By Zach Garner, SPJ student member and freelance journalist
Independently. Not alone.
One common mistake people make is confusing journalists as lone wolves — picking and choosing what subjects they cover and how they cover them. Not so much.
If that were true, I would be publishing roughly 100 percent more Game of Thrones fan theories than I am currently. (Expect Ned Stark to make a big comeback this season.)
Even I, the illustrious Intern #692 and freelance writer, have an editor to answer to when I write an article. Aside from the star power this grants me at every collegiate cocktail party I attend (Oh Zachary, tell me again when to use an ampersand), this also means that every work I write is seen by my editor and others like her before it reaches publication.
Journalists pride themselves on acting independently. Lining up interviews, double-checking source information and writing the stories themselves. You can earn a Pulitzer Prize while writing in your living room at 3 a.m., but by no means does that mean they act alone.
Half of this article has been written in my underwear, for some context.
Whether it is as a freelance journalist or a reporter working in a newsroom, every article first has to be pitched, discussed and approved before any interviews take place. I answer to an editor and that editor answers to someone else and they collaborate with a team … the list goes on.
Reporters, editors, producers, anchors and even full legal teams are all dedicated to presenting a fair, even-handed message. Each story may only have a single byline, but it’s always a team or pack effort — an effort to serve the people and inform them to the best of our ability.
In order to do that, we have to learn how to ” … avoid conflicts of interest, real or perceived.” – Quite literally the document you are suppose to read at the beginning of this Op-Ed.
They’re a lot like ass#%$&s …
There’s been a lot of talk about bias in the news. Liberals unfairly attacking Trump and conservatives blindly defending him. In journalism, we have to avoid conflict of interests such as political affiliation.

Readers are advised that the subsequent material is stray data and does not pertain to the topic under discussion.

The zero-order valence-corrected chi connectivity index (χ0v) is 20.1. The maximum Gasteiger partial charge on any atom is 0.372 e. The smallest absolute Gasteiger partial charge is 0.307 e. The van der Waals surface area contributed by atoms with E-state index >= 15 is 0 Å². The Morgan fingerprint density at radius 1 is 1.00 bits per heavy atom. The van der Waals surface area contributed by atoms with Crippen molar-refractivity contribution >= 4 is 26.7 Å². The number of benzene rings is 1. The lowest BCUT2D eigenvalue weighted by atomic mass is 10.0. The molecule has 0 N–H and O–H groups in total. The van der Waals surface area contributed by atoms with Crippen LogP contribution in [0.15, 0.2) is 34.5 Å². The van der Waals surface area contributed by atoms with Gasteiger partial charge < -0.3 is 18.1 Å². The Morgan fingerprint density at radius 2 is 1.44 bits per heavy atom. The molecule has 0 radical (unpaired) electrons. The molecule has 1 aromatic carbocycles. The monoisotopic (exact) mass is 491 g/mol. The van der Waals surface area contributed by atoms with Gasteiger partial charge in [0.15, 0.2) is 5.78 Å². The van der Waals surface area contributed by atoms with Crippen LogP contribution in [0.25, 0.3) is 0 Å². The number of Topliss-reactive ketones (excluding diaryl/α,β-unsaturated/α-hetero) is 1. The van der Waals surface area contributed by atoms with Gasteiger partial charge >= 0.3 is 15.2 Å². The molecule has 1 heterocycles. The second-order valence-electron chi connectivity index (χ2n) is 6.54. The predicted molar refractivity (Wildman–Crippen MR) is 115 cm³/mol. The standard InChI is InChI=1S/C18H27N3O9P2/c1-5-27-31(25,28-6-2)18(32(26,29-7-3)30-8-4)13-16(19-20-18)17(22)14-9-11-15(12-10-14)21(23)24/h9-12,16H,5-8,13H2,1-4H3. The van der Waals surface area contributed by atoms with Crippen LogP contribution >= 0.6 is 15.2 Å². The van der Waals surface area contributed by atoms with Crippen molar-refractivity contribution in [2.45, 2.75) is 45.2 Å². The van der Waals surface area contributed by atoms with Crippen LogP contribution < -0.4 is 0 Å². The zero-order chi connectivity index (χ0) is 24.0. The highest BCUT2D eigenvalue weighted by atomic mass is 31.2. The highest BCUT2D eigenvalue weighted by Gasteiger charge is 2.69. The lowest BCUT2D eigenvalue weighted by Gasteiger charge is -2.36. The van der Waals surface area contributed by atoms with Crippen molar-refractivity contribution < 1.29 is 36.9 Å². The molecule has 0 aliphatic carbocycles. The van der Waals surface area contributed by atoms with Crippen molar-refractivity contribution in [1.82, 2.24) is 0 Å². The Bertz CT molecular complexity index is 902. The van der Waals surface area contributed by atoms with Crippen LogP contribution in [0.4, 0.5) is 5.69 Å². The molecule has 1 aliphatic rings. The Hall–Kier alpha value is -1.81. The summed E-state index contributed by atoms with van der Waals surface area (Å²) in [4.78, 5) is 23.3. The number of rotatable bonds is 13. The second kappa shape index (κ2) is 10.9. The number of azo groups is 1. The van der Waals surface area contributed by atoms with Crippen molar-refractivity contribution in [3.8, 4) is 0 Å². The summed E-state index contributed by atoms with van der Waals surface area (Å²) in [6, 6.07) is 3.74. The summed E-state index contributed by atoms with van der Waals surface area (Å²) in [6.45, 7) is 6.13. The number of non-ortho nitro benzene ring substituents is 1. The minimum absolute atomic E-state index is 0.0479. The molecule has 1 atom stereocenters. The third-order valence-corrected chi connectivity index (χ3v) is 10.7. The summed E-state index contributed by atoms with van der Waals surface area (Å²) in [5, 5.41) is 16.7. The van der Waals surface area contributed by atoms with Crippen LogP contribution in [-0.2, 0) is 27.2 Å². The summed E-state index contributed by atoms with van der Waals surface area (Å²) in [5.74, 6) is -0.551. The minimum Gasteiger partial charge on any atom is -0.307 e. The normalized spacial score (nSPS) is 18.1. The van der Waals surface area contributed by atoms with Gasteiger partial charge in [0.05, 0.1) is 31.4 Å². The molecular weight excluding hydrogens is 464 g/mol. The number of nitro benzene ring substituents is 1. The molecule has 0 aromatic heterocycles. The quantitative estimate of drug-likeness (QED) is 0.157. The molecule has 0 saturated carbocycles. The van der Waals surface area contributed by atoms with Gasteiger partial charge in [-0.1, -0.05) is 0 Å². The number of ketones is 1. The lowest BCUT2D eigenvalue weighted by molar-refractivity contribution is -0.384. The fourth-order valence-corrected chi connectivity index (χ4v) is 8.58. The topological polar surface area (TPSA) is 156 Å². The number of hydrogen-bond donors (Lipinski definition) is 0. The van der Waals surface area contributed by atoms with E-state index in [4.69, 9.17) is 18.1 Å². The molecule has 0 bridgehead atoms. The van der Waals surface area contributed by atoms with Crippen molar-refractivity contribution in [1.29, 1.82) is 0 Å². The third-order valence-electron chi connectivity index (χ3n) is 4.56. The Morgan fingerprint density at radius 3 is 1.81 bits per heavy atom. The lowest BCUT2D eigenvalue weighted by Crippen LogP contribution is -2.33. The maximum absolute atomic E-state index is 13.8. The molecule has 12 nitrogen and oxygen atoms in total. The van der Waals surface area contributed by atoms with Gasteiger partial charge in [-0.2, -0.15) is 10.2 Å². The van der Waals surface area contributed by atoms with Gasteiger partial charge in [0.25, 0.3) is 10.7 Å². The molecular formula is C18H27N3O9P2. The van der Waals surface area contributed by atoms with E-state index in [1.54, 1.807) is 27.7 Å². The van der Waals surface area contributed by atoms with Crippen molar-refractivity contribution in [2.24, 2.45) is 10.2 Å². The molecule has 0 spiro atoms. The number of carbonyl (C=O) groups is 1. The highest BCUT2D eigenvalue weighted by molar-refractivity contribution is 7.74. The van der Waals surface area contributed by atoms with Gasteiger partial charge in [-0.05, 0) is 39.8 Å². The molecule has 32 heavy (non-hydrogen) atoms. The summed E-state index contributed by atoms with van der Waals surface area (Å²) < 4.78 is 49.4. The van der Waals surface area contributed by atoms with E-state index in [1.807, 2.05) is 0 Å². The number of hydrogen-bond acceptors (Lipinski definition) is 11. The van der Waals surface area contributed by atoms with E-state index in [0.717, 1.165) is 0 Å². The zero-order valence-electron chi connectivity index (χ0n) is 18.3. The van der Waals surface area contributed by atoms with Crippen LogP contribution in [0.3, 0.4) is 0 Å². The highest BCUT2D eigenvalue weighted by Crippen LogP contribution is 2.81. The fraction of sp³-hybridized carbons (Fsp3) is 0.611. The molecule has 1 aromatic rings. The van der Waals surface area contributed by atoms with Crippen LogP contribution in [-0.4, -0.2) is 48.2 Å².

“But Zach” you may ask, “didn’t you just say something incredibly witty at the President’s expense not 293 words ago?” First of all, impeccable attention to detail.
Yes, I did.
I can do that sort of thing because this is an opinion piece (An Op-Ed for those looking to impress their friends) This is where I get to speak my mind and let you know exactly how I, personally, see things. Backed up with thought-provoking information, obviously.
Where that opinion does belong is in any straight news reporting. One of the hardest parts of this field, I find, is keeping your opinion to yourself.
It is up the sources to tell the story — reporters simply help connect the dots.
The moment a reporter’s personal feelings bleed into their work is the moment it stops being responsible news journalism. We are the unique position in society where what we write can influence what the public thinks. It must be based in fact and objectivity. To wield this power with either is as irresponsible as it is dangerous.
History has shown to be malleable when the press is subject to opinion and political sway when reporting news.
We must recognize that there is a bigger picture here. No matter how excruciating it may be to listen to Trump, someone I vehemently disagree with, it is my job to put aside those feelings when reporting on the subject. Just because I disagree with him doesn’t mean I get to alter the facts to paint the image as I see fit.
This is about us.
Take a moment, swallow your pride, and report honestly. It will result in the least damage.
In theory, anyway.
Watch for Zach Garner’s next article as he dives into why young (and veteran) journalists might want to go back to the basics by taking another look at the Society of Professional Journalists’ Code of Ethics. Contact Zach Garner at email@example.com